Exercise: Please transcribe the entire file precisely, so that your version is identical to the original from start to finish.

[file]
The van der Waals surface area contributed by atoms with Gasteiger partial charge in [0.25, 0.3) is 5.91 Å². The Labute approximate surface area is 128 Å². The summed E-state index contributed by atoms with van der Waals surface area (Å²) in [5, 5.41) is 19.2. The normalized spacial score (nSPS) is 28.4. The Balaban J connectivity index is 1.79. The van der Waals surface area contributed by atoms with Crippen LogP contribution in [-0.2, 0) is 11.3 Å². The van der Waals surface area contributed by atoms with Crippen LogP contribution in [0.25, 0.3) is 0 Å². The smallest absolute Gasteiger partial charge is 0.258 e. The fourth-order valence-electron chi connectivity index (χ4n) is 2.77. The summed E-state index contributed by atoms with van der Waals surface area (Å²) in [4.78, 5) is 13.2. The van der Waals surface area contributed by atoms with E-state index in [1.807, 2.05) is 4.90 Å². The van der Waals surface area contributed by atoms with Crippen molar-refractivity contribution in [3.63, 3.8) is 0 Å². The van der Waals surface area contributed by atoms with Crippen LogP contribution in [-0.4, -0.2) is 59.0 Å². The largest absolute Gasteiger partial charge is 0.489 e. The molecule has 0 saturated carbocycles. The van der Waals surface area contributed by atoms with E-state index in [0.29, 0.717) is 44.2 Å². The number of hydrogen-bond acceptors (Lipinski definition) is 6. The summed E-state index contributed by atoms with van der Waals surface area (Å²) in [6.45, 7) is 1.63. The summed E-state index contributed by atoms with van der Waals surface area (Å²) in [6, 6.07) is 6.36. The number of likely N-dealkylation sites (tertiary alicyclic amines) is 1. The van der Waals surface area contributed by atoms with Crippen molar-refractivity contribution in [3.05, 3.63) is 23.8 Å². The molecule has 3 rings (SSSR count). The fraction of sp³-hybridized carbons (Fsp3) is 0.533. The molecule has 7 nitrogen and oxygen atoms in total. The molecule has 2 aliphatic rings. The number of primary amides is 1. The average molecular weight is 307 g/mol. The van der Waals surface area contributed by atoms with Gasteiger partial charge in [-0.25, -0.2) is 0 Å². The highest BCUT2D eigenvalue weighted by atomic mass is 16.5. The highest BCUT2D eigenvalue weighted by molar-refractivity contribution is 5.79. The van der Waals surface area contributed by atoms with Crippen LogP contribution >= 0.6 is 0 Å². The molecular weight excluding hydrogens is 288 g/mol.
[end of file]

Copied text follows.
The van der Waals surface area contributed by atoms with Gasteiger partial charge in [0.25, 0.3) is 5.91 Å². The Labute approximate surface area is 128 Å². The summed E-state index contributed by atoms with van der Waals surface area (Å²) in [5, 5.41) is 19.2. The normalized spacial score (nSPS) is 28.4. The Balaban J connectivity index is 1.79. The van der Waals surface area contributed by atoms with Crippen LogP contribution in [-0.2, 0) is 11.3 Å². The van der Waals surface area contributed by atoms with Crippen LogP contribution in [0.25, 0.3) is 0 Å². The smallest absolute Gasteiger partial charge is 0.258 e. The fourth-order valence-electron chi connectivity index (χ4n) is 2.77. The summed E-state index contributed by atoms with van der Waals surface area (Å²) in [4.78, 5) is 13.2. The van der Waals surface area contributed by atoms with E-state index in [1.807, 2.05) is 4.90 Å². The van der Waals surface area contributed by atoms with Crippen molar-refractivity contribution in [3.63, 3.8) is 0 Å². The van der Waals surface area contributed by atoms with Crippen LogP contribution in [-0.4, -0.2) is 59.0 Å². The largest absolute Gasteiger partial charge is 0.489 e. The molecule has 0 saturated carbocycles. The van der Waals surface area contributed by atoms with E-state index in [0.29, 0.717) is 44.2 Å². The number of hydrogen-bond acceptors (Lipinski definition) is 6. The summed E-state index contributed by atoms with van der Waals surface area (Å²) in [6.45, 7) is 1.63. The summed E-state index contributed by atoms with van der Waals surface area (Å²) in [6, 6.07) is 6.36. The number of likely N-dealkylation sites (tertiary alicyclic amines) is 1. The van der Waals surface area contributed by atoms with Crippen molar-refractivity contribution in [3.05, 3.63) is 23.8 Å². The molecule has 3 rings (SSSR count). The fraction of sp³-hybridized carbons (Fsp3) is 0.533. The molecule has 7 nitrogen and oxygen atoms in total. The molecule has 2 aliphatic rings. The number of primary amides is 1. The average molecular weight is 307 g/mol. The van der Waals surface area contributed by atoms with Gasteiger partial charge in [-0.25, -0.2) is 0 Å². The highest BCUT2D eigenvalue weighted by atomic mass is 16.5. The highest BCUT2D eigenvalue weighted by molar-refractivity contribution is 5.79. The van der Waals surface area contributed by atoms with Crippen LogP contribution >= 0.6 is 0 Å². The molecular weight excluding hydrogens is 288 g/mol.